Liferea, the Linux Feed Reader is now at 1.7.3 and is still far and away the best news aggregator out there. I haven’t noticed any obvious changes, but the software is still as powerful and flexible as ever.
Grisbi, on the other hand, dows look very different. This home finance management system is at 0.6.0rc2 and the good folks behind it have really tidied up the interface. Everything is so much easier to find now.
I do, of course, use plenty of other applications but for the rest I either haven’t played around with them yet or the changes weren’t immediately obvious to me.
Overall, though, Sabayon is looking very nice, and very stable, indeed. The provisional release date for 5.2 is end of March or early April and I’m looking forward to it.
Update: And now Sabayon 5.2 has rolled along. Everything is installed and is still looking very nice indeed.
Sabayon, the distro I’m currently using, recently started grinding to a halt. The cause of this was the tracker-store which, when it starts indexing my hard drive, sucks up resources (mainly memory) until nothing is left for any other application.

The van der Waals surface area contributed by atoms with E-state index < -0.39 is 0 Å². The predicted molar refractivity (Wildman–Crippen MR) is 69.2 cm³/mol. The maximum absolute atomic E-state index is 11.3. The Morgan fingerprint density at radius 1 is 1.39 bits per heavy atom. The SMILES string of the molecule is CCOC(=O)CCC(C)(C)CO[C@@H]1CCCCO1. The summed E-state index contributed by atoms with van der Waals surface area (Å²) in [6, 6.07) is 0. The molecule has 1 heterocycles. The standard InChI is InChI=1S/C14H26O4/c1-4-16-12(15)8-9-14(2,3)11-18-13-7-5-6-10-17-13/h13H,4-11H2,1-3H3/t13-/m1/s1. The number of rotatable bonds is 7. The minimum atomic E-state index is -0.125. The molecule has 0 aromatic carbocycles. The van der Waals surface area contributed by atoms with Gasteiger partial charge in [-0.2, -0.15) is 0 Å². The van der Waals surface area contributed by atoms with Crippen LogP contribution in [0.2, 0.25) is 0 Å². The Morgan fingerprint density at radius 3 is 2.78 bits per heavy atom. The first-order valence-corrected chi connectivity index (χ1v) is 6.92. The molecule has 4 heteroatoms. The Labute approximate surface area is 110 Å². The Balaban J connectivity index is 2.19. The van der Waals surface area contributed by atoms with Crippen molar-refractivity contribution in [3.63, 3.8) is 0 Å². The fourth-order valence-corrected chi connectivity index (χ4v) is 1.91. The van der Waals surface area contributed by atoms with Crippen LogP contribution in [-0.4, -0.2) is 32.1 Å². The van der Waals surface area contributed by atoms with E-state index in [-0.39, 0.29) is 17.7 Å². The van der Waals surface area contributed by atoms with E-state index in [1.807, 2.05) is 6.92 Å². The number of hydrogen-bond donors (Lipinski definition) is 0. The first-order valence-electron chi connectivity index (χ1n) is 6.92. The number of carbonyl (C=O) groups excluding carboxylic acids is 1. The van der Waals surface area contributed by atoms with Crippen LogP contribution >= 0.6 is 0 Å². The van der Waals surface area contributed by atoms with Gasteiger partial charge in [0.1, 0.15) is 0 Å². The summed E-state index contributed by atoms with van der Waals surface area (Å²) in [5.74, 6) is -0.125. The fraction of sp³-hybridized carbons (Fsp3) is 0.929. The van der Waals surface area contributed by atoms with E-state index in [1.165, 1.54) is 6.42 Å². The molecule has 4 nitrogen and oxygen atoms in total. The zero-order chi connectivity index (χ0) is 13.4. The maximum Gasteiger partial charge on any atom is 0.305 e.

Killing the process solves the immediate issue but, to prevent it recurring, my first thought was to go to the Tracker settings (System > Preferences > Search and Indexing) and disable the indexing options.
This failed, so I turned to the Start Up applications (System > Preferences > Startup Applications) and switched off all of the Beagle and Tracker Applications. This, of course, means that nothing is being indexed, which is fine since I don’t use this functionality.
It would be better to remove the app altogether, but Sulfur tells me that there are a fair few dependencies on this and I want to avoid breaking anything else. That said, if it the workaround fails, uninstalling the Tracker will be my next option.